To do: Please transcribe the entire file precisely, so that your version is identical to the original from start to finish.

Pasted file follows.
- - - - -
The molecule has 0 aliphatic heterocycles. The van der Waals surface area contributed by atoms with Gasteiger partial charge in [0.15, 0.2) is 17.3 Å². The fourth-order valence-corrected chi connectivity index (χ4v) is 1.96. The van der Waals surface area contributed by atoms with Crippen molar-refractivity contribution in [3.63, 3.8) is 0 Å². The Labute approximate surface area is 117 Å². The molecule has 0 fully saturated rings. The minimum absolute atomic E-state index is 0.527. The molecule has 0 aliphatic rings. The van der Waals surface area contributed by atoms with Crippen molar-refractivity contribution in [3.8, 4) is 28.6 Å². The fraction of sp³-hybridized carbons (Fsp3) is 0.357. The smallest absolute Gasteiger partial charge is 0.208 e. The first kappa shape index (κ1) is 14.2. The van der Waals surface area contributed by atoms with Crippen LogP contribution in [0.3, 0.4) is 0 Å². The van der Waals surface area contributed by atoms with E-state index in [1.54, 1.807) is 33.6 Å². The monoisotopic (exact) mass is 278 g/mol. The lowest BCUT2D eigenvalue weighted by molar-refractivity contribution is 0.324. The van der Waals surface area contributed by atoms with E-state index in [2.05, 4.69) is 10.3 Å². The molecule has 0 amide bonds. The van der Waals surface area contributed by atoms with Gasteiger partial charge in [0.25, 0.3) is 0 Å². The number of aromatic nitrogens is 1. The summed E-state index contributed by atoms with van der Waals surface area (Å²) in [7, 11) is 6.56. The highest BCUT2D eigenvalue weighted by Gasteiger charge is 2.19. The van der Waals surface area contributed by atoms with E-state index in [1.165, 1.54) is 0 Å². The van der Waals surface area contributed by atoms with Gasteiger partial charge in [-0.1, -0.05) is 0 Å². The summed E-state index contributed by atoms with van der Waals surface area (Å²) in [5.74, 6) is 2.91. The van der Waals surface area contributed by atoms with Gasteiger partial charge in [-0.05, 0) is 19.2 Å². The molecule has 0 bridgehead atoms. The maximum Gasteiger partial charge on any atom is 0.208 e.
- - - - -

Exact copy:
The molecule has 0 aliphatic heterocycles. The van der Waals surface area contributed by atoms with Gasteiger partial charge in [0.15, 0.2) is 17.3 Å². The fourth-order valence-corrected chi connectivity index (χ4v) is 1.96. The van der Waals surface area contributed by atoms with Crippen molar-refractivity contribution in [3.63, 3.8) is 0 Å². The Labute approximate surface area is 117 Å². The molecule has 0 fully saturated rings. The minimum absolute atomic E-state index is 0.527. The molecule has 0 aliphatic rings. The van der Waals surface area contributed by atoms with Crippen molar-refractivity contribution in [3.8, 4) is 28.6 Å². The fraction of sp³-hybridized carbons (Fsp3) is 0.357. The smallest absolute Gasteiger partial charge is 0.208 e. The first kappa shape index (κ1) is 14.2. The van der Waals surface area contributed by atoms with Crippen LogP contribution in [0.3, 0.4) is 0 Å². The van der Waals surface area contributed by atoms with E-state index in [1.54, 1.807) is 33.6 Å². The monoisotopic (exact) mass is 278 g/mol. The lowest BCUT2D eigenvalue weighted by molar-refractivity contribution is 0.324. The van der Waals surface area contributed by atoms with E-state index in [2.05, 4.69) is 10.3 Å². The molecule has 0 amide bonds. The van der Waals surface area contributed by atoms with Gasteiger partial charge in [0.25, 0.3) is 0 Å². The number of aromatic nitrogens is 1. The summed E-state index contributed by atoms with van der Waals surface area (Å²) in [7, 11) is 6.56. The highest BCUT2D eigenvalue weighted by Gasteiger charge is 2.19. The van der Waals surface area contributed by atoms with E-state index in [1.165, 1.54) is 0 Å². The van der Waals surface area contributed by atoms with Gasteiger partial charge in [-0.1, -0.05) is 0 Å². The summed E-state index contributed by atoms with van der Waals surface area (Å²) in [5.74, 6) is 2.91. The van der Waals surface area contributed by atoms with Gasteiger partial charge in [-0.05, 0) is 19.2 Å². The molecule has 0 bridgehead atoms. The maximum Gasteiger partial charge on any atom is 0.208 e.